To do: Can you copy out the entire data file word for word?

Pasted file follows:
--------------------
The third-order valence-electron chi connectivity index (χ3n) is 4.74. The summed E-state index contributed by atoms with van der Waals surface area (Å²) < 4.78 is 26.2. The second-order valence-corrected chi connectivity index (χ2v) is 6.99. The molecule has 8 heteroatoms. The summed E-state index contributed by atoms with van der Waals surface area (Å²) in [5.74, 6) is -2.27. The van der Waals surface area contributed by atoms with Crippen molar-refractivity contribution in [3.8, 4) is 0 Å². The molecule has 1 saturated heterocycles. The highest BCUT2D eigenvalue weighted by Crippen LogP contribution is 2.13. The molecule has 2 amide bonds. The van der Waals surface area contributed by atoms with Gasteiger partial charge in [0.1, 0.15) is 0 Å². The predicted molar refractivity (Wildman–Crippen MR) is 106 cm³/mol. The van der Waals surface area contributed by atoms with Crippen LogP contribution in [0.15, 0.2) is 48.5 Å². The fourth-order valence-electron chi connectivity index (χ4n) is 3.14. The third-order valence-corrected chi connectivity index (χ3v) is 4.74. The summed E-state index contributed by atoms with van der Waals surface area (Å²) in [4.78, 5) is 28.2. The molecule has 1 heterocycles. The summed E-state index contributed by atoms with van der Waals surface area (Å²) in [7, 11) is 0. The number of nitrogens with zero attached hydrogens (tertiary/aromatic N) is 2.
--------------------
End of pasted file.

The third-order valence-electron chi connectivity index (χ3n) is 4.74. The summed E-state index contributed by atoms with van der Waals surface area (Å²) < 4.78 is 26.2. The second-order valence-corrected chi connectivity index (χ2v) is 6.99. The molecule has 8 heteroatoms. The summed E-state index contributed by atoms with van der Waals surface area (Å²) in [5.74, 6) is -2.27. The van der Waals surface area contributed by atoms with Crippen molar-refractivity contribution in [3.8, 4) is 0 Å². The molecule has 1 saturated heterocycles. The highest BCUT2D eigenvalue weighted by Crippen LogP contribution is 2.13. The molecule has 2 amide bonds. The van der Waals surface area contributed by atoms with Gasteiger partial charge in [0.1, 0.15) is 0 Å². The predicted molar refractivity (Wildman–Crippen MR) is 106 cm³/mol. The van der Waals surface area contributed by atoms with Crippen LogP contribution in [0.15, 0.2) is 48.5 Å². The fourth-order valence-electron chi connectivity index (χ4n) is 3.14. The third-order valence-corrected chi connectivity index (χ3v) is 4.74. The summed E-state index contributed by atoms with van der Waals surface area (Å²) in [4.78, 5) is 28.2. The molecule has 1 heterocycles. The summed E-state index contributed by atoms with van der Waals surface area (Å²) in [7, 11) is 0. The number of nitrogens with zero attached hydrogens (tertiary/aromatic N) is 2.